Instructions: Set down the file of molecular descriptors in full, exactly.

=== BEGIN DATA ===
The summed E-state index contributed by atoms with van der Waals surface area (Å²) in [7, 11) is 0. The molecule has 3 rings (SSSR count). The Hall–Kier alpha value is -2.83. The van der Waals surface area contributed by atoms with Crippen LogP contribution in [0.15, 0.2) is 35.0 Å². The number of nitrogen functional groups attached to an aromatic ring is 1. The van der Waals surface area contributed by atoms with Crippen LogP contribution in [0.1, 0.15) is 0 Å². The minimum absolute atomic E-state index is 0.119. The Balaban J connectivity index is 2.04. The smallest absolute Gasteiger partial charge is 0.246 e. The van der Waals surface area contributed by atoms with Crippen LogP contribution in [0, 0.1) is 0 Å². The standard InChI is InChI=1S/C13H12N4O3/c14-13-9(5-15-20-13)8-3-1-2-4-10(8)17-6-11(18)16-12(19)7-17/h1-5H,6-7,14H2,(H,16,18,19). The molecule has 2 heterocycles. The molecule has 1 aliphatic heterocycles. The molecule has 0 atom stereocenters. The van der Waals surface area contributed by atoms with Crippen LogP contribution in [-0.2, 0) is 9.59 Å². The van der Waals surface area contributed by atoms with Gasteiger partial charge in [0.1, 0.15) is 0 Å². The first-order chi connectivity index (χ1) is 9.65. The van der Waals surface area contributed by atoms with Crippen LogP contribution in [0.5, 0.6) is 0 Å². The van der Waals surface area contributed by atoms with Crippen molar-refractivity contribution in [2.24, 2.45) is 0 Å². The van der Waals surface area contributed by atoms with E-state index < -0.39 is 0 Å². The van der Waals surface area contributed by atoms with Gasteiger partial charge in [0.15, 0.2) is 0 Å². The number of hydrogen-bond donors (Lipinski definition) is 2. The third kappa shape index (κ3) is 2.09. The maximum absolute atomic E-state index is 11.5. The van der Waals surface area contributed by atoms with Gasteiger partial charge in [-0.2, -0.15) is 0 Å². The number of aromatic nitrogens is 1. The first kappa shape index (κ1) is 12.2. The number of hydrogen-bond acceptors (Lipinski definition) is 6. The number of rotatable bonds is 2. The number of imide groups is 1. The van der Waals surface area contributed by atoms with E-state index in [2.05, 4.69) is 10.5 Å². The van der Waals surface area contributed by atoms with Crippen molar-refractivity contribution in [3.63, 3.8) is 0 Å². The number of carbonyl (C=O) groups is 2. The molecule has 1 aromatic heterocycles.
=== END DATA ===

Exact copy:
The summed E-state index contributed by atoms with van der Waals surface area (Å²) in [7, 11) is 0. The molecule has 3 rings (SSSR count). The Hall–Kier alpha value is -2.83. The van der Waals surface area contributed by atoms with Crippen LogP contribution in [0.15, 0.2) is 35.0 Å². The number of nitrogen functional groups attached to an aromatic ring is 1. The van der Waals surface area contributed by atoms with Crippen LogP contribution in [0.1, 0.15) is 0 Å². The minimum absolute atomic E-state index is 0.119. The Balaban J connectivity index is 2.04. The smallest absolute Gasteiger partial charge is 0.246 e. The van der Waals surface area contributed by atoms with Crippen LogP contribution in [0, 0.1) is 0 Å². The standard InChI is InChI=1S/C13H12N4O3/c14-13-9(5-15-20-13)8-3-1-2-4-10(8)17-6-11(18)16-12(19)7-17/h1-5H,6-7,14H2,(H,16,18,19). The molecule has 2 heterocycles. The molecule has 1 aliphatic heterocycles. The molecule has 0 atom stereocenters. The van der Waals surface area contributed by atoms with Crippen LogP contribution in [-0.2, 0) is 9.59 Å². The van der Waals surface area contributed by atoms with Gasteiger partial charge in [0.1, 0.15) is 0 Å². The first-order chi connectivity index (χ1) is 9.65. The van der Waals surface area contributed by atoms with Crippen LogP contribution in [0.5, 0.6) is 0 Å². The van der Waals surface area contributed by atoms with Crippen molar-refractivity contribution in [2.24, 2.45) is 0 Å². The van der Waals surface area contributed by atoms with E-state index < -0.39 is 0 Å². The van der Waals surface area contributed by atoms with Gasteiger partial charge in [0.15, 0.2) is 0 Å². The number of hydrogen-bond donors (Lipinski definition) is 2. The third kappa shape index (κ3) is 2.09. The maximum absolute atomic E-state index is 11.5. The van der Waals surface area contributed by atoms with Gasteiger partial charge in [-0.2, -0.15) is 0 Å². The number of aromatic nitrogens is 1. The first kappa shape index (κ1) is 12.2. The number of hydrogen-bond acceptors (Lipinski definition) is 6. The number of rotatable bonds is 2. The number of imide groups is 1. The van der Waals surface area contributed by atoms with E-state index in [2.05, 4.69) is 10.5 Å². The van der Waals surface area contributed by atoms with Crippen molar-refractivity contribution in [3.63, 3.8) is 0 Å². The number of carbonyl (C=O) groups is 2. The molecule has 1 aromatic heterocycles.